The pre-war architecture is beautiful, and I’m finding the city quite romantic and very picturesque, perhaps aided by the unsually chilly weather (I should have brought fluffier winter-wear!), and my admittedly selective vision and strong imagination.  I keep viewing everything through the hazy lens of a cinematographer dreaming about Indochine.  All of which I can easily see as perverse and astheticism of the worst sort (“ah, what charmingly decrepit alleys and crumbling French Colonial villas!”).

I’m thinking I must pick up a few glazed dishes and maybe a silk lantern or two while I’m here.

The food here’s been pretty good.  I’ve only had the pho at the Hilton Opera Hanoi and I like it.  For restaurants I recommend Wild Lotus, Opera Club, Vine and Wild Rice (whose decor I’m in love with).  For bars and clubs I like Ibox (sp?), and Chic Mambo (more a cafe), as well as Funky Monkey.   For hotels definitely stay at the Sofitel Metropole Hanoi (the historic Opera wing is fantastic).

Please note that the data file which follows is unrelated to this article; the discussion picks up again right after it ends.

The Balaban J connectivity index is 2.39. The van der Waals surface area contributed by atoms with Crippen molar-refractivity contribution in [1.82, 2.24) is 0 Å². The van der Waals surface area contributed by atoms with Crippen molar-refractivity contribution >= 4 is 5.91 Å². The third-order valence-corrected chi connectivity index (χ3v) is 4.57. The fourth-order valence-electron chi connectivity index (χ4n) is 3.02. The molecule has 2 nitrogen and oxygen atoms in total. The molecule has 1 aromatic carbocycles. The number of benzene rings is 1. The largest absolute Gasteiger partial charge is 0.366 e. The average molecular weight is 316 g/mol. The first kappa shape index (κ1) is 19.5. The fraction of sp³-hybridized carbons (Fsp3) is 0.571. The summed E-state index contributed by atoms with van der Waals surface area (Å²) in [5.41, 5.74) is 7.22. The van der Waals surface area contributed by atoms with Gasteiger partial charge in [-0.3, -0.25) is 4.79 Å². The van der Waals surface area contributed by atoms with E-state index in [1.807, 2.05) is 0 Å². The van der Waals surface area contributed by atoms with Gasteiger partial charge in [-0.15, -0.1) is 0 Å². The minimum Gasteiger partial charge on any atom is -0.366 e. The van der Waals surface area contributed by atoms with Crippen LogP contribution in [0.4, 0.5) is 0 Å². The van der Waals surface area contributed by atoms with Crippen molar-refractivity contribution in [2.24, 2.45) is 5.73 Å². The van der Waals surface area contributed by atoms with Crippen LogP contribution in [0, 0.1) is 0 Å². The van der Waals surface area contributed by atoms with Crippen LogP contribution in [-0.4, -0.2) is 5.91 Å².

I wanted to talk about nostalgia, and how nice its been to chat with people from college (K, S, R, and E), as well as visits by Kevin and Eric etc. etc.  Maybe next time.

I have one fluffy now.  I call it “Puff Puff”…  perhaps I’ll say its name is “Puffin”, as inspired by Louis.  Puff-puff!!  I miss my fluffy pet.

Fashion capitals…

Tuesday, August 7th, 2007

One of the more impressive pieces of news I’ve read recently:

Reuters reported on a ranking of the top 25 fashion cities as done by a media group last month, and while the top ten cities include all the usual suspects–New York, Paris, Milan, London, Tokyo–ringing in at 10th place is… Singapore! 


But then again the number two city is Rome (?!), so who knows what statistical quirk helped put us above Berlin, Sydney and Barcelona.